When former Florida Gov. Jeb Bush ran for the Republican presidential nomination in 2016, his slogan was “Jeb can fix it.”
Nearly five years later, the Republican sees a “divided country” whose “sense of shared values has been tattered at the seams,” and he sees the Democratic President-elect presented an opportunity to mend the national fabric, as he said on a podcast released Wednesday.
“Assuming for a moment that it is President-elect Joe Biden,” Bush continued, “there are things he could do almost immediately to begin to heal the wounds, to reach out across the aisle politically.”
“Even before his inauguration,” Bush added, Biden is almost “duty bound” to take those steps toward remediation.
“The people who may not agree with him don’t have to be considered the enemy,” he said, perhaps mindful of the dismissive posture current President Donald Trump took toward Bush, a former primary rival he christened “Low-Energy Jeb.”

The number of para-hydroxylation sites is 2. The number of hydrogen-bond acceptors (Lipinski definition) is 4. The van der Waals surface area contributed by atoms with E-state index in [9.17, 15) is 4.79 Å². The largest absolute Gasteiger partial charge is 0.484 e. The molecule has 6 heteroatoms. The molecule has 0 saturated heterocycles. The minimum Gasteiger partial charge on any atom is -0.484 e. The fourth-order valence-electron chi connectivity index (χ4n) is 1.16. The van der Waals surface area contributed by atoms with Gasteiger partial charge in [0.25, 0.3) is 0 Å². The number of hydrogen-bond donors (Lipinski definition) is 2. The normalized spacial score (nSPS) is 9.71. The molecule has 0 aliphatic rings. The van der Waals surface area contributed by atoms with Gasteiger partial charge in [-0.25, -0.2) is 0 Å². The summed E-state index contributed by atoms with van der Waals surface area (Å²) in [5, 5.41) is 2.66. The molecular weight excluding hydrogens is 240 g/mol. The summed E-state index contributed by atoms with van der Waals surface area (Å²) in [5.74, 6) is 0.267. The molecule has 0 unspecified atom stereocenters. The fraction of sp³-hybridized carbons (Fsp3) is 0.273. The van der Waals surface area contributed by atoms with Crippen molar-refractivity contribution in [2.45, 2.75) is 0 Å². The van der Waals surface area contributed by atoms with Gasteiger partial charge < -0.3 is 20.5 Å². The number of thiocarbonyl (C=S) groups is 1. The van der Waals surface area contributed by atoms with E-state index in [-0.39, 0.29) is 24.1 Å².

“The closeness of the election makes that possible. If the Republicans do control the Senate,” Bush said, “assuming it’s 51 or 52 to 48 with Republicans in control, I think Mitch McConnell has the responsibility and Joe Biden has the responsibility to find some common ground.”
That common ground, Bush suggested, could be driven by a “center-left and center-right” coalition, a theoretical grouping of moderate or anti-Trump Republicans and a few Democrats chasing votes in red states. Bush name-checked a few Senators, but neither Sens. Rick Scott nor Marco Rubio made the cut there.
“We’ve got to put our country first,” Bush added. “This isn’t always about some hyperpartisan game we’re playing.”
“We have to have a sense of shared values for our country to work,” Bush continued. “Our diversity requires it.”
The former Governor lauded Biden for his “empathy,” and for his part, Biden has promised, repeatedly, to represent those who voted for him and those who didn’t.
Bush congratulated Biden on his victory before virtually all other Republicans of note, saying that he was praying for the presumptive President-elect.